Introduction to JDK JRE JVM
In Java documentation, we frequently come across the terms JVM, JRE, and JDK. A clear understanding of these terms is essential to grasp their usage and differences. Let’s examine each of these terms in detail and then identify their differences.
Java Virtual Machine (JVM) is a run-time system that executes Java bytecode. The JVM is like a virtual computer that can perform a set of compiled instructions and manipulate memory locations. When a Java compiler compiles the source code, it generates a highly optimised set of instructions called bytecode in a .class file. The JVM interprets these bytecode instructions and converts them to machine-specific code for execution.
JVMs are implemented for different hardware platforms and Operating Systems, such as Windows, IBM Mainframes, Linux, Mac OS, and so on. Though the implementation details of the JVMs are different, they are all capable of executing the same bytecode.
Key Features of the JVM
Some of the critical features of JVM are:
A Java program that is converted to bytecode executes the same way on different platforms. This is possible because only the implementation details of the JVMs differ from one platform to another. All the JVM implementations are capable of interpreting and executing the same bytecode. Therefore, there is no need to compile each Java program into the native code of individual machines. In this way, Java supports the powerful “write once, run anywhere” feature.
JVM is a controlled environment that provides the necessary memory for a program to execute. Because the JVM provides memory management and garbage collection functionality, it can prevent applications from illegally accessing memory and causing harm outside of the run-time system.
Suitability for the Web:
The portability offered through JVM is a considerable advantage for web-based programs because there is no need to create different versions of an application for different platforms. The web connects systems with many different hardware and software environments. As long as a system implements the required JVM, any Java program that is compiled into bytecode can be executed on it.
Fast Execution Time:
JVMs include a Just-in-Time (JIT) compiler to speed up execution times. A JIT compiler is a part of a JVM that converts portions of bytecode into machine code at the time of execution. This on-demand translation of bytecode reduces the overall execution time of Java programs.
The Java Development Kit (JDK) is a software development environment that you can use to develop and execute Java applications. It includes the JRE and a set of programming tools, such as a Java compiler, interpreter, appletviewer, and document viewer. The JDK is implemented through the Java SE, Java EE, or Java ME platforms.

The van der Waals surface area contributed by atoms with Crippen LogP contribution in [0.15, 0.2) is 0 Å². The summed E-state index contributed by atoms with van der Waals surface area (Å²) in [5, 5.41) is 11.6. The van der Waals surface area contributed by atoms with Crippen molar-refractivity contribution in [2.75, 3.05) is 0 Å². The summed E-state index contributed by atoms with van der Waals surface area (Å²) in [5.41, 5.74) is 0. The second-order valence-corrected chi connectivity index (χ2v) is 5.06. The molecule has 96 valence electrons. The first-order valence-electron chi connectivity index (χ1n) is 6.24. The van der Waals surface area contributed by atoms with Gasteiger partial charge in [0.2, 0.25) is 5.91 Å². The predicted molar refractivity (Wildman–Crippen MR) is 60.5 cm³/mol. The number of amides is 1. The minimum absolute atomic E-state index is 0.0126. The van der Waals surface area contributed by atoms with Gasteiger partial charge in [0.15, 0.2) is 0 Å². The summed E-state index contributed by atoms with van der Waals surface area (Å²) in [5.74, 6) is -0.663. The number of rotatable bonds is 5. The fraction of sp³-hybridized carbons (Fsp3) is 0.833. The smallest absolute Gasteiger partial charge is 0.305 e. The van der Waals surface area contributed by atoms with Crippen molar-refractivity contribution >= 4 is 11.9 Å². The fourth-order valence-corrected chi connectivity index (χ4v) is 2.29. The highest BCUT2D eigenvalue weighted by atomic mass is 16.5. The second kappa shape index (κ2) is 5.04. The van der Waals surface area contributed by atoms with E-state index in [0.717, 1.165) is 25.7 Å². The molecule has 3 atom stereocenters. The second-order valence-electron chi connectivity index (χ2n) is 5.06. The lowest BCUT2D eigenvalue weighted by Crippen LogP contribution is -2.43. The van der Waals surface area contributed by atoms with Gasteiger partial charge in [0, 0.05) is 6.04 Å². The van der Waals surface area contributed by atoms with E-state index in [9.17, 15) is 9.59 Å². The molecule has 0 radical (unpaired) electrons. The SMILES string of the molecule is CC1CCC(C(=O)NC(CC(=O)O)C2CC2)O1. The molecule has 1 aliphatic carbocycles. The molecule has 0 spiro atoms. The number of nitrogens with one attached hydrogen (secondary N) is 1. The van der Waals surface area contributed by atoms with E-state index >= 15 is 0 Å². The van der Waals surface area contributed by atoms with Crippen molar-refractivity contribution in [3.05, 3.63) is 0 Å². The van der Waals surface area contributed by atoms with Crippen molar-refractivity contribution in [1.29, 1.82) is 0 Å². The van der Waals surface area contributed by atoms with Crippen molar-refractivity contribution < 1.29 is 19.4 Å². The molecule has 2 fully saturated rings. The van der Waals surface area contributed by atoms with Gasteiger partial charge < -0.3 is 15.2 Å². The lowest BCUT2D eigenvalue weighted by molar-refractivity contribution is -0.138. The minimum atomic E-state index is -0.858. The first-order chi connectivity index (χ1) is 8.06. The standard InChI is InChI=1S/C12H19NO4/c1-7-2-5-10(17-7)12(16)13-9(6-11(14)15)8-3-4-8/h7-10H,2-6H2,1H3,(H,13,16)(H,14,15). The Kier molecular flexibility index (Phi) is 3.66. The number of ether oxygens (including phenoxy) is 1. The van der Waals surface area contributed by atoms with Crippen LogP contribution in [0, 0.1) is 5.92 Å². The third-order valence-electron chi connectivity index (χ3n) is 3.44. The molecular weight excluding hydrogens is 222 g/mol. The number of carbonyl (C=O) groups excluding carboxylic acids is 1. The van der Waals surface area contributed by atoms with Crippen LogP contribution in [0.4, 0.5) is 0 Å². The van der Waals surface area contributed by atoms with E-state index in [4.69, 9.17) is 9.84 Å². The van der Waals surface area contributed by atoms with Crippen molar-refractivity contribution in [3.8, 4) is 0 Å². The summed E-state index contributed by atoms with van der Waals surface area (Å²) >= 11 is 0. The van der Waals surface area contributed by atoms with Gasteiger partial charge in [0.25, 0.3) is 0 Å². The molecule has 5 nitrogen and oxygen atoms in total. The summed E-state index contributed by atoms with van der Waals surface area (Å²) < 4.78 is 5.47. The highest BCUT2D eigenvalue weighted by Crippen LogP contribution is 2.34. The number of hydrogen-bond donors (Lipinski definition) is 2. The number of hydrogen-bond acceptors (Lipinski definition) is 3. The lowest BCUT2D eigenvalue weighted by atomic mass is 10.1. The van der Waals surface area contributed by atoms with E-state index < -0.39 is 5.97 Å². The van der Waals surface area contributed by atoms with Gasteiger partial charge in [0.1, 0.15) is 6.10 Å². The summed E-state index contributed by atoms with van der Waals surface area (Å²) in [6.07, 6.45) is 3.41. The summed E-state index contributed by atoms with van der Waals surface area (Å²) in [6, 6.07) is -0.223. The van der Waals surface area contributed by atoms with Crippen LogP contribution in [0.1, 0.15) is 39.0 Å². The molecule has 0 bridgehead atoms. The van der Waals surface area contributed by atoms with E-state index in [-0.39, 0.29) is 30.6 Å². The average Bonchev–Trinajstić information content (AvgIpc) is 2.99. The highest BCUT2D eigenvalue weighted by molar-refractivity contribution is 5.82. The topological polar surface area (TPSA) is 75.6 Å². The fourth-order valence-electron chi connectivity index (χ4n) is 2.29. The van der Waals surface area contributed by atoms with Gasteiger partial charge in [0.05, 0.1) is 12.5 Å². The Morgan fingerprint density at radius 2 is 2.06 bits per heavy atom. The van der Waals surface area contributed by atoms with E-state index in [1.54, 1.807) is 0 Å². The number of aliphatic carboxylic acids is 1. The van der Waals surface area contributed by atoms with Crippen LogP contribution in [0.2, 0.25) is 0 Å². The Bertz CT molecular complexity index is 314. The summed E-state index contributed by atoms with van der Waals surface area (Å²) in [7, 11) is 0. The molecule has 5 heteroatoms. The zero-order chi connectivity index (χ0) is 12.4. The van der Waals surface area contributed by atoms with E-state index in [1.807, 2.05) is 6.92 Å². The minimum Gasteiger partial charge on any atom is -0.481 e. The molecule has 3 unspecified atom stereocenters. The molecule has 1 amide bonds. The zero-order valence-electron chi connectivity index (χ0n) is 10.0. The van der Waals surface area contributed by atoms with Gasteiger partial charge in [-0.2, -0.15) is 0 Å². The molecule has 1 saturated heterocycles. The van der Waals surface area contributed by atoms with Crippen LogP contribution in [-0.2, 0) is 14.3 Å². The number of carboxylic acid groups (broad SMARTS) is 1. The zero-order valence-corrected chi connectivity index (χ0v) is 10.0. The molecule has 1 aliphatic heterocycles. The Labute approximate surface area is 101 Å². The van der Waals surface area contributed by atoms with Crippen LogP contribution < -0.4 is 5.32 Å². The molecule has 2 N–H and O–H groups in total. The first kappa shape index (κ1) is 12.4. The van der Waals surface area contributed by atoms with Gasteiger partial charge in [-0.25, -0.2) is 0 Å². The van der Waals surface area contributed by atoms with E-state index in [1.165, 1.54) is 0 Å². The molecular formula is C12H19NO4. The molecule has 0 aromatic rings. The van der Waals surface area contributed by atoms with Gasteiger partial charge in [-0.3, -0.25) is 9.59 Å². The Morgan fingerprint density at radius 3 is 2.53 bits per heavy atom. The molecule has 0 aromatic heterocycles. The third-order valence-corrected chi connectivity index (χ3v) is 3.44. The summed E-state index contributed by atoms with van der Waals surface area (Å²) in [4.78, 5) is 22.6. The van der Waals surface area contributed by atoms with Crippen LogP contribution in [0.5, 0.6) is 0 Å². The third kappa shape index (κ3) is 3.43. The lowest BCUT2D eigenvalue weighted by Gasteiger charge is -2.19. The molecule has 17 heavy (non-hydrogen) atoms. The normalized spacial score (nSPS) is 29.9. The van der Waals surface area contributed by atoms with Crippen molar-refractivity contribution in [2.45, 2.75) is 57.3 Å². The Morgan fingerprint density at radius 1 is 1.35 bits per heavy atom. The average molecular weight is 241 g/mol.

Some of the programming tools available in the JDK are:
Java: A loader for Java programs that interprets the Java bytecode in .class files and converts them to machine code.
Javac: A compiler that converts Java source code to bytecode.
appletviewer: A tool that is used to run and debug Java applets.
Jar: An archiver that packages related class libraries into a single file.
javafxpackager: A tool that is used for packaging and signing JavaFX applications.
Javadoc: A document generator.
The Java Runtime Environment (JRE) is a part of the JDK that includes a JVM, core classes, and several libraries that support application development. Though the JRE is available as part of the JDK, you can also download and use it separately.
Some of the components of the JRE are:
JVM that includes Java HotSpot Client and Server VMs.
Util and lang base libraries that include lang and util, Collections, Preferences API, Regular Expressions, Logging, and so on.
Deployment technologies such as Java Web Start and Java Plug-in.
UI toolkits such as AWT, Java 2D, Swing, Sound, Image IO, and so on.
Integration libraries such as JDBC, IDL, RMI, and so on.
Other base libraries such as Beans, Networking, Security, Serialization, international support, IO, and so on.
Differences between JDK JRE JVM
JDK is a superset that contains JRE, whereas JRE is a superset that includes JVM.
JVM does not compile Java source code whereas JRE includes a compiler for Java source code.
JVM does not include software development tools, whereas JDK and JRE provide several tools for application development.
JDK includes compilers and debuggers, whereas JRE and JVM do not include these tools.